Life Advice Tester: Eat Mindfully Tara Schuster

Oh, Hello!

And how are you today? Have you been on some kind of spiritual journey lately? You just look so well-rested!

As your trusted Life Advice Tester (patent pending), my job is to try on the advice of others in order to find a way of living that Saint Beyoncé might approve of. So far my experiments have challenged me mentally – meeting a stranger every day, making my life choices in under sixty seconds and embracing boredom. But for this week’s challenge, I wanted to try something that would be a test for my body.

This Week’s Advice: Eat Mindfully.

The Adviser: Nutritionist Lauren Felts AKA the Holy Kale

Lauren Felts is a nutritionist, but more than that, she is a lady on a mission to live a radiantly healthy life and to inspire others to do the same. Her website and Instagram reveal a world of glorious hikes, flowers in bloom and most importantly, food that looks not only healthy, but also positively delicious. Whereas Lauren posts photos of salads full of kale, snap-peas, cashews and mint, I am lucky that no photos have surfaced of me and my college diet of Gatorade, Top Ramen and Bailey’s Irish Cream (YUM!). As my first step towards leading a healthier life, Lauren challenged me to eat mindfully.

What exactly is mindful eating, though? Is it counting how many times one chews one’s food, à la Betty Draper? I asked my friends what they thought mindful eating meant and most held that it was a dieting technique. I decided that for me, eating mindfully had nothing to do with losing weight, but instead was a firm commitment to the actual act of eating. For one week, I would challenge myself to stay present and in the moment while dining. No distractedly checking e-mail over dinner, no eating pizza while walking, no popcorn while watching a movie.

Test 1: No Mindless Snacking

Have you ever been standing at your kitchen counter when suddenly you realize that not only are you eating a bowl of coconut-based ice cream, but also that you are almost done with said bowl? Mindless snacking is more than just a bad habit of mine, it’s my coping mechanism for my chronic struggle with hanger (hunger + anger). Without a snack every few hours, I morph into a starved Dr. Jekyl, as entitled and cranky as Nicki Minaj on a bad day but with none of the hit tunes. Since I MEDICALLY could not give up snacking due to the aforementioned plague, I decided that when I had a snack, I would have to plan it and make eating my sole activity.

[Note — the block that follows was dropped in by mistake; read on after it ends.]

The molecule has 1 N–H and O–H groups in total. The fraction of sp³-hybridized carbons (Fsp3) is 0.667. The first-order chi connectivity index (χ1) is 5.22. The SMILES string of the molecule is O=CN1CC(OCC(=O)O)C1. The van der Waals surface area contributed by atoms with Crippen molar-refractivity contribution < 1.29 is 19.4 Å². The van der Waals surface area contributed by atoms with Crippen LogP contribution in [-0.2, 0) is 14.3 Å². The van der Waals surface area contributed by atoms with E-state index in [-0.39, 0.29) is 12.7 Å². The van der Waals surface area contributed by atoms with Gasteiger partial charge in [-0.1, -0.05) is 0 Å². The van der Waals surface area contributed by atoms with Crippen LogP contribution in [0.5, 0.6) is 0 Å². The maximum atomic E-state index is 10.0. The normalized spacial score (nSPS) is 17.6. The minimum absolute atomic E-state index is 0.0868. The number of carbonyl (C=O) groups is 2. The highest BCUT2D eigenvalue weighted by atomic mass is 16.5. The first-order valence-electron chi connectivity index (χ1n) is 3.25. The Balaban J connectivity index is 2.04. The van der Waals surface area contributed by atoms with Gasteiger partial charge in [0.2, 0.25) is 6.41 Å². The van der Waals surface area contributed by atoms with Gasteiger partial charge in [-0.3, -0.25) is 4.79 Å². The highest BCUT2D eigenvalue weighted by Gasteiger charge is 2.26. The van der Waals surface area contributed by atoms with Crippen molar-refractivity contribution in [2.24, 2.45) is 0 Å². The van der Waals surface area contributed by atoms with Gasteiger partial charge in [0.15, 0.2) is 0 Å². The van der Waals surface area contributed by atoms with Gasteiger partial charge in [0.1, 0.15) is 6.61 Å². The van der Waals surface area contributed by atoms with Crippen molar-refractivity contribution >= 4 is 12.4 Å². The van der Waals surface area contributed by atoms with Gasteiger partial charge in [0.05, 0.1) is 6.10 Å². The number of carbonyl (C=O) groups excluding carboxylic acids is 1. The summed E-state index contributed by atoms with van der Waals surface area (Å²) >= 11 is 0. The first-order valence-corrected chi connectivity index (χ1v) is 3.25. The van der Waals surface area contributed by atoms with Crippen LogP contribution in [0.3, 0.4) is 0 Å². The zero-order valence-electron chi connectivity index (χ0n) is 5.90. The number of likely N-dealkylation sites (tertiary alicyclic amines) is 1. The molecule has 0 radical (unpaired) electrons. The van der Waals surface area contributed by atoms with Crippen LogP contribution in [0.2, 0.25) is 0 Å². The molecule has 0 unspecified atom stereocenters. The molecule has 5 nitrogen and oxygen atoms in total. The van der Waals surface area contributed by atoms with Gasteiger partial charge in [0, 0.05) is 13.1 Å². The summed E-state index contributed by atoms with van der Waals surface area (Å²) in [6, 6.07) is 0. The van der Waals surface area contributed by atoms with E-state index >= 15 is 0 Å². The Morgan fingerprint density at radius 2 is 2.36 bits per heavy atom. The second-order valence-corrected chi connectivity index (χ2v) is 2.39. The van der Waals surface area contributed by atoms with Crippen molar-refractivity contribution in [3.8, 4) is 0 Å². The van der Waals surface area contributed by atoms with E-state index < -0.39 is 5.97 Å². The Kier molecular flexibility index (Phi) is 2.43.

For my first test, I decided I would eat a mindful after-hike snack: an orange. With its pits and peels, an orange demands the consumer’s attention.  It seemed like a super easy and gentle test of mindful eating. How wrong I was. I remember putting the fruit on my cutting board, I remember grabbing a knife, but then – in all honesty – the orange was gone. WHEN HAD I EATEN IT? HAD I BLACKED OUT? It didn’t get much better from the orange. I helplessly watched as I continued to inhale sleeves of Thin Mints, packs of gum and countless almonds. As hard as I tried to be mindful while eating, it was almost as if I had long ago trained myself to turn off my brain the moment I started to eat.

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  1. I think “mindful eating” is a nice way to word it. Trying to “eat healthy” all the time makes me run to my cosmic brownies for a naughty reprieve. I think “mindful eating” sounds less demanding and I am going to try to look at it that way. Thanks!!

    • I hadn’t thought of it that way before – but you are right! Maybe “mindful eating” is a way to break it down and make being healthy a little less daunting. Great point. Thanks for reading, lady!

  2. I’m very guilty of eating lunch in front my computer at work. Thanks for the inspiration to try to kick this habit starting today! :)

    • I think we are all guilty of this from time to time, Dana! Good luck – tell me how this goes for you. I say try just one meal to see how it feels! xoxo

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